The exhibition Ernst Ludwig Kirchner. Imaginary Journeys is curated by Katharina Beisiegel and Franziska Brüggmann (Art Centre Basel) in collaboration with Dr. Thorsten Sadowsky (Director of the Kirchner Museum Davos). The exhibition is organised by the Art Centre Basel in cooperation with the Bundeskunsthalle.

Szenenfoto aus M – EINE STADT SUCHT EINEN MÖRDER, Deutschland 1931, Regie: Fritz Lang, Quelle: Deutsche Kinemathek, © Horst von Harbou

Neues Sehen
Das Kino der Weimarer Republik

14. Dezember 2018 bis 17. März 2019

Die Deutsche Kinemathek und die Bundeskunsthalle bereiten gemeinsam eine umfangreiche Ausstellung zum Kino der Weimarer Republik vor. Wie keine andere Kunstform rezipierte und beförderte der Film den Zeitgeist der Moderne: Mode und Sport, Mobilität und urbanes Leben, Genderfragen und das Entstehen der Psychoanalyse spiegeln sich im Kino der 1920er-Jahre. Zugleich professionalisierte sich das filmische Handwerk, Genres wurden ausgebildet und erzählerische Konventionen geprägt. Keine andere Stilepoche des deutschen Films wirkte so prägend auf die internationale Filmästhetik wie das Weimarer Kino. Mit großzügigen Inszenierungen und Medieninstallationen sollen diese Innovationen erlebbar werden. Darüber hinaus wird die Ausstellung aus den reichhaltigen und bedeutenden Sammlungen der Deutschen Kinemathek schöpfen.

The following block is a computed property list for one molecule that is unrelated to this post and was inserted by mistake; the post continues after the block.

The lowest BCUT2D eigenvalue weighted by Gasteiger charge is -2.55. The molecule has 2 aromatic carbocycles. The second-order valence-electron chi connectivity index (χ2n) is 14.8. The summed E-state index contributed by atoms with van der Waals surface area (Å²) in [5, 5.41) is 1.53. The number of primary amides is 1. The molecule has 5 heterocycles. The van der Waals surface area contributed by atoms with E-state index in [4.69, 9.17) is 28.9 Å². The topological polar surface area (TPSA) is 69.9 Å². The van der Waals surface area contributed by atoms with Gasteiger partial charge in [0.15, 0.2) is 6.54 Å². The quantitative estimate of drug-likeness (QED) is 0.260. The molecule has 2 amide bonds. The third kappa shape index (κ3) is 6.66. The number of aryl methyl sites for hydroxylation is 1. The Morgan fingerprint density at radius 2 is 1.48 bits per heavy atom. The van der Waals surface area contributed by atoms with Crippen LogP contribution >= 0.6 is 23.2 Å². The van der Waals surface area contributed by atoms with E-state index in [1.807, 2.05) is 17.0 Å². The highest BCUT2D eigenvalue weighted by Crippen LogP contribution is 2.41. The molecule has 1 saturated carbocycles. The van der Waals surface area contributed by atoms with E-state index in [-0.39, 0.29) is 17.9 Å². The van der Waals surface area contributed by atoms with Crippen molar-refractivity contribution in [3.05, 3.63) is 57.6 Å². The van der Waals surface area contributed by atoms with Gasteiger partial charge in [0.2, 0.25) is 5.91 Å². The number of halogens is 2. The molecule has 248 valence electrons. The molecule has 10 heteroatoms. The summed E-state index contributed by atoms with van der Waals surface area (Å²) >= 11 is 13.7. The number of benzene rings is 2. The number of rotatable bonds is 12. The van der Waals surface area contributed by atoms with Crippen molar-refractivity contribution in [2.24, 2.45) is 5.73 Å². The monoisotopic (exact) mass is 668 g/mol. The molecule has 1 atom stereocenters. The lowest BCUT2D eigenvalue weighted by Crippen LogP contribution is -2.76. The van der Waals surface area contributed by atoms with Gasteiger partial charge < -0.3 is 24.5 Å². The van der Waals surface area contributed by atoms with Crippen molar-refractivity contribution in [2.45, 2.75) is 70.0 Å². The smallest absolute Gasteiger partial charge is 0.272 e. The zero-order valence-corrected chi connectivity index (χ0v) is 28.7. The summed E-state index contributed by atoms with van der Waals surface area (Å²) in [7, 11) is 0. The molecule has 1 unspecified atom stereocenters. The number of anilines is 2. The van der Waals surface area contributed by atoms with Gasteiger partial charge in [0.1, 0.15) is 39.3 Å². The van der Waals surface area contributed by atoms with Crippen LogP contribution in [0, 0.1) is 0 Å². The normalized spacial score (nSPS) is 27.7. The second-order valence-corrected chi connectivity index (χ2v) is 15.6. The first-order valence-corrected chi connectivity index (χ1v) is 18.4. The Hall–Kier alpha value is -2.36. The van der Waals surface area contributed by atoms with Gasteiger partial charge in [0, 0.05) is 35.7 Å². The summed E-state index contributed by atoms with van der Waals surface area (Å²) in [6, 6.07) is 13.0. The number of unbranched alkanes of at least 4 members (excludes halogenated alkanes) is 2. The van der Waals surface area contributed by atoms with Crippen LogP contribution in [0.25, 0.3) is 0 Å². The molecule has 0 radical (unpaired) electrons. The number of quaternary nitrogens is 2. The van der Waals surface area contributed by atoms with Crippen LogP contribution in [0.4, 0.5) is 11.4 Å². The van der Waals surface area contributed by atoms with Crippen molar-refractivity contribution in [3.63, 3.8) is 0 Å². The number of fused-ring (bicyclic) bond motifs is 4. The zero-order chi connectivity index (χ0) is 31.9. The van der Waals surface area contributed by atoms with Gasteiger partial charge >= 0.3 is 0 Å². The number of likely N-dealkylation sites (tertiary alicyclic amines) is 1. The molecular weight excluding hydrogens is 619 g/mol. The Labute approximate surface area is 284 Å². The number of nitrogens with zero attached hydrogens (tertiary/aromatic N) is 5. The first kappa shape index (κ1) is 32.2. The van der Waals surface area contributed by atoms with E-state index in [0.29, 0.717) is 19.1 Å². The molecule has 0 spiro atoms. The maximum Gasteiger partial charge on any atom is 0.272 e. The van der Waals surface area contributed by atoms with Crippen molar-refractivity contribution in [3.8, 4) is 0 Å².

An exhibition of Bundeskunsthalle, Bonn, and Deutsche Kinemathek, Berlin

Show bibliography
Illustrations
  1. Claude Monet (1840–1926) Waterloo Bridge, 1903Bequest of Cornelius Gurlitt 2014Claude Monet (1840–1926) Waterloo Bridge, 1903, Bequest of Cornelius Gurlitt 2014
  2. Gabriel Loppé, Der Eiffelturm wird vom Blitz getroffen, 1902, Fotografie© bpk RMN - Grand Palais / Gabriel LoppéGabriel Loppé, Der Eiffelturm wird vom Blitz getroffen, 1902, Fotografie © bpk RMN - Grand Palais / Gabriel Loppé
  3. Ferdinand Hodler, The Vaud Alps as seen from the Rochers de Naye (detail), oil on canvas, c. 1917 © Stiftung für Kunst, Kultur und Geschichte, Winterthur, Photo: SIK-ISEA, Zürich